Streptococcal laryngitis and tinnitus

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Streptococcal laryngitis and tinnitus are two unrelated diseases, although in some cases they can occur simultaneously. This situation is not caused by each other, but by different reasons. If you have streptococcal pharyngitis, but also experience tinnitus, there is an explanation that may reassure you. If your condition does not improve or worsen in a few days, please call your doctor immediately. Streptococcal laryngitis is a bacterial infection, which is usually more serious than that caused by viral infection. People aged between 5 and 15 are more likely to suffer from streptococcal laryngitis, although people of any age may be infected. Streptococcal laryngitis is caused by a bacterium called Streptococcus pyogenes, according to the Mayo Clinic website. Bacteria are transmitted by coughing, sneezing or sharing food and drinks with infected people. Symptoms include sore throat, difficulty swallowing, fever, redness of tonsils, erythema on the top of the mouth, headache and fatigue. Treatment includes a round of antibiotics to eliminate the bacteria that cause the disease. Over-the-counter painkillers also help relieve pain. < p > < H3 > tinnitus is the sensation of tinnitus. In most cases, tinnitus is not a sign of a dangerous health condition, although it may be a sign that you have a potential problem that should be treated by your doctor. Tinnitus occurs when the tiny hair in the ear is bent or damaged. This may be due to age-related hearing loss, noise, earwax blockage or changes in the skeleton of the ear. Less common causes include stress, depression, head or neck injuries and Meniere's disease. Some drugs can also cause tinnitus. If you have tinnitus, you may feel buzzing, ringing, roaring, clicking, hissing or whistling.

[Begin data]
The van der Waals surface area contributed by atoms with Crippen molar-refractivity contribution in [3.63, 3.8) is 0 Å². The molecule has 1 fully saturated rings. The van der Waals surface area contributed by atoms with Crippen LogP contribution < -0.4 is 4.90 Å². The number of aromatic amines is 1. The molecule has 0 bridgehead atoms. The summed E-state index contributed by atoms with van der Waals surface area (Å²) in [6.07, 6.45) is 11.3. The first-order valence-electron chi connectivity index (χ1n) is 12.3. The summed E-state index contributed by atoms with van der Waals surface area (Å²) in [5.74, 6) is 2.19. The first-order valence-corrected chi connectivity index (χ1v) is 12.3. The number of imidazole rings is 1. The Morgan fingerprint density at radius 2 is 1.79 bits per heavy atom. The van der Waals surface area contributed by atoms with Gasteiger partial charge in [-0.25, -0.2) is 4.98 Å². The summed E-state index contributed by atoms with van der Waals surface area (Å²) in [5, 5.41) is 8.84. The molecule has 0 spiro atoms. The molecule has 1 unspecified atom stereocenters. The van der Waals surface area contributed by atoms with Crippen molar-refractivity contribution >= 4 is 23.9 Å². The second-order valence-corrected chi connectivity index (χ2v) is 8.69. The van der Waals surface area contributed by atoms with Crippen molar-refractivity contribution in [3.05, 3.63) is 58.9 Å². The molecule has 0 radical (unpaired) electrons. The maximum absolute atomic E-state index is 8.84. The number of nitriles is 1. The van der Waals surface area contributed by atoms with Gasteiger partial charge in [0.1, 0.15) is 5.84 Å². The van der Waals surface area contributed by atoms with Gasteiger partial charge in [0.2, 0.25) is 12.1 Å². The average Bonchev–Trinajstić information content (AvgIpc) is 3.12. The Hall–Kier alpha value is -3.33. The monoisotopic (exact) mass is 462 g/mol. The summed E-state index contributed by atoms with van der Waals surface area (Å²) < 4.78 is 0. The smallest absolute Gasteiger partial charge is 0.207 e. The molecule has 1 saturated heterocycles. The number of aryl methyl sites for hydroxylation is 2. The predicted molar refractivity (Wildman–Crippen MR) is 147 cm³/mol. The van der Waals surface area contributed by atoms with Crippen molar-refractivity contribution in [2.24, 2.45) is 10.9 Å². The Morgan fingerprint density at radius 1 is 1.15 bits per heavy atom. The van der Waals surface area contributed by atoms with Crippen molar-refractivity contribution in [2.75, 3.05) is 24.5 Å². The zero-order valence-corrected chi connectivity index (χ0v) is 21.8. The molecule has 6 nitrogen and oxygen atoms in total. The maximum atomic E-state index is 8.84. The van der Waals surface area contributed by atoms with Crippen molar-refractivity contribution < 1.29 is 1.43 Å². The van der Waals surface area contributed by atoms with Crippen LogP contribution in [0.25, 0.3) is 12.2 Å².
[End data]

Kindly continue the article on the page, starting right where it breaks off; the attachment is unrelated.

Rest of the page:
According to mayoclinic.com, antibiotics are the most common treatment for streptococcal pharyngitis, but some antibiotics may cause tinnitus. The most common antibiotics associated with tinnitus include chloramphenicol, erythromycin, gentamicin, vancomycin and bleomycin. Penicillin and amoxicillin are the two most commonly used antibiotics in the treatment of streptococcal pharyngitis, but they are not always effective. When penicillin or amoxicillin does not work, your doctor may prescribe erythromycin, a drug that may also cause tinnitus. If you have tinnitus when using antibiotics, talk to your doctor about the benefits of switching to other antibiotics.

Consideration: Untreated streptococcal laryngitis can lead to more serious diseases. If your sore throat doesn't improve or worsen, call your doctor immediately. Streptococcal laryngitis, though rare, can cause rheumatic fever, scarlet fever and kidney inflammation, or infection may spread to other parts of the body. If your doctor recommends aspirin as an over-the-counter pain reliever, take only the prescribed dose. High doses of aspirin may cause tinnitus. Chronic tinnitus can cause depression, sleep difficulties, fatigue, anxiety and irritability. If your tinnitus does not disappear within a few days, consult your doctor about the underlying causes and treatment.

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